When in a rush to deploy new applications, people rarely consider the impact of working on additional little features. I’m not talking about fixing bugs or highlighting browser incompatibilities, I’m talking about little additional extras that normal people dont always notice, but technically savvy people will.
It’s the little things in an application that make the difference between being quite good, and being brilliant.
In an interactive web application, consider adding context menus to interface components. Being able to right-click on something and perform an action on it that would otherwise require you to go to a new page to perform the same action, is a little thing, but a useful, time saving, bandwidth reducing addition to your application.
If you have paginated results of things that is limited to a specific number, say 20, why not check first if the actual list size is only marginally over that number before sending back only 20 items?
If you have 20 items on page 1, and there are 2 pages, the user may be disappointed when they click on the ‘next page’ button when only 1 more result comes back.
If there are only marginally more results than the pagination is limited to, just show them all and hide the pagination features.
Make use of HTML5 form features – use the new types!
Instead of using
you should be using
On mobile devices, this restricts the available keys on the displayed keyboard to only those used in phone numbers, adding an extra layer of validation, and also making the user feel like they might actually be using a modern website.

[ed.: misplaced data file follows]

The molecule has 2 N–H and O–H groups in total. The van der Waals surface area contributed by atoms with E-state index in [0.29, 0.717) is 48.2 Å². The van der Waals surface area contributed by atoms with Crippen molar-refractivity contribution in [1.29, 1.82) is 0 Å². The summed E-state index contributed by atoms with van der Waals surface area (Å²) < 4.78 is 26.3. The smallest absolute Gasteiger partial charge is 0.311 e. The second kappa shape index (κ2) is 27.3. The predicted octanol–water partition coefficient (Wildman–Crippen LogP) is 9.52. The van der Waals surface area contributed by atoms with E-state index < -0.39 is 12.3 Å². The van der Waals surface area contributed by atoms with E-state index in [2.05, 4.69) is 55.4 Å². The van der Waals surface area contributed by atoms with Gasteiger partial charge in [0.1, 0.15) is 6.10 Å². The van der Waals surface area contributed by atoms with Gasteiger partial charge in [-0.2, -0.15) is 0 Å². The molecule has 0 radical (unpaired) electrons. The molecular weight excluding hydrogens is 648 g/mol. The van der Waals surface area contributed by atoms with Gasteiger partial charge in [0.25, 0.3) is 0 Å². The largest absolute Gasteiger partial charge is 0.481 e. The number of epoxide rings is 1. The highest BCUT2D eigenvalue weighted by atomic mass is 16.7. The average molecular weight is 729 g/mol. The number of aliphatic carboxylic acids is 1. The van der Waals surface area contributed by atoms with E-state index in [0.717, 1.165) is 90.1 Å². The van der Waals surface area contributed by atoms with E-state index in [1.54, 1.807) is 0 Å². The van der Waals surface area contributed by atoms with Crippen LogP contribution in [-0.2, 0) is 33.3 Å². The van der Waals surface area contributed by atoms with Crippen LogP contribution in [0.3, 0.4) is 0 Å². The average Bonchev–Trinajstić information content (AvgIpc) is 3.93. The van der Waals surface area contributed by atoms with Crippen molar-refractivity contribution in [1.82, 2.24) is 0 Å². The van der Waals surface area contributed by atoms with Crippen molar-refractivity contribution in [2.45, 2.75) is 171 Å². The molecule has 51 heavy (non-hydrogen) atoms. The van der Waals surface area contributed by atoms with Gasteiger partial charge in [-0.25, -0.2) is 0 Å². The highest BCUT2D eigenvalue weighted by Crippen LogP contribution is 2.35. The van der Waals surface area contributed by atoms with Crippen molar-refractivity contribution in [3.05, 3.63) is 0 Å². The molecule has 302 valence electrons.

There are more in-depth validation options you can use here, there is a great article here: Making Forms Fabulous with HTML5.
Make sure any part of your site that submits personal information, like your name, email address, and especially login details, always submit this information using HTTPS.
Actually this isn’t a little thing, it is quite a big thing, but I mention it here anyway because it’s good to remind developers as often as possible that they really should be doing this.
Make sure your site has a `favicon` 🙂 Remember that any user that opens more than a few tabs may only be able to see the favicons and not the page names in their tabs list. A picture paints a thousand words. Adding this small image creates a strong bond between the colours and shapes of the image, and your website. This helps users identify which website is yours in their tabs list, and hopefully in their list of bookmarks too.
If you have several simple pages on your site that users visit regularly, consider combining them into a single page, even if this means having another page, it might just cause a reduction in unnecessary traffic.
Maybe show a portion of each page instead, so users can see part of the pages at a glance, and can still click through to them to see more detail.
Use hover/popup/help text. If you have an abbreviation on a page, and your user doesn’t know what it means, they might feel a little frustrated that you are expecting them to know already. Don’t force them to Google it – use the `<abbr>` tag. When it isn’t an abbreviation but a link displayed only as an icon, then make sure you use the `title` attribute of the image – otherwise your users may not even know what the button does!
In fact it is a generally recommended accessibility rule anyway – those with impaired visibility might have other less common mechanisms to interpret your website, and these devices can’t be expected to describe what your icons look like if you haven’t bothered to give them any description.
Happy tinkering 🙂